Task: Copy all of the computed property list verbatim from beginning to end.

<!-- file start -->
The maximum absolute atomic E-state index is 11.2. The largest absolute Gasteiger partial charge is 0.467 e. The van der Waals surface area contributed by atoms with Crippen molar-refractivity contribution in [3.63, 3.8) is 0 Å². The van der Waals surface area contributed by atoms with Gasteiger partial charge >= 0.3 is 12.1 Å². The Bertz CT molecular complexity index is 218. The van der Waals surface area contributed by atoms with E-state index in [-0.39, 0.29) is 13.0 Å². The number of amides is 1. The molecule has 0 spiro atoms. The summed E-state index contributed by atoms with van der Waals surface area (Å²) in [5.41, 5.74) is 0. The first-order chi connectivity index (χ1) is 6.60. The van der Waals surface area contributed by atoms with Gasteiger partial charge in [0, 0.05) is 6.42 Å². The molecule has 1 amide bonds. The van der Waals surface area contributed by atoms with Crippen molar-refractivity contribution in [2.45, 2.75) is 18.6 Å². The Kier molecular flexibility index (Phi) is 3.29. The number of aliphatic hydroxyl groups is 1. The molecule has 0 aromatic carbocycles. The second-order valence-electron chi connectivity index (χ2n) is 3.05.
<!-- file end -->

The maximum absolute atomic E-state index is 11.2. The largest absolute Gasteiger partial charge is 0.467 e. The van der Waals surface area contributed by atoms with Crippen molar-refractivity contribution in [3.63, 3.8) is 0 Å². The van der Waals surface area contributed by atoms with Gasteiger partial charge >= 0.3 is 12.1 Å². The Bertz CT molecular complexity index is 218. The van der Waals surface area contributed by atoms with E-state index in [-0.39, 0.29) is 13.0 Å². The number of amides is 1. The molecule has 0 spiro atoms. The summed E-state index contributed by atoms with van der Waals surface area (Å²) in [5.41, 5.74) is 0. The first-order chi connectivity index (χ1) is 6.60. The van der Waals surface area contributed by atoms with Gasteiger partial charge in [0, 0.05) is 6.42 Å². The molecule has 1 amide bonds. The van der Waals surface area contributed by atoms with Crippen molar-refractivity contribution in [2.45, 2.75) is 18.6 Å². The Kier molecular flexibility index (Phi) is 3.29. The number of aliphatic hydroxyl groups is 1. The molecule has 0 aromatic carbocycles. The second-order valence-electron chi connectivity index (χ2n) is 3.05.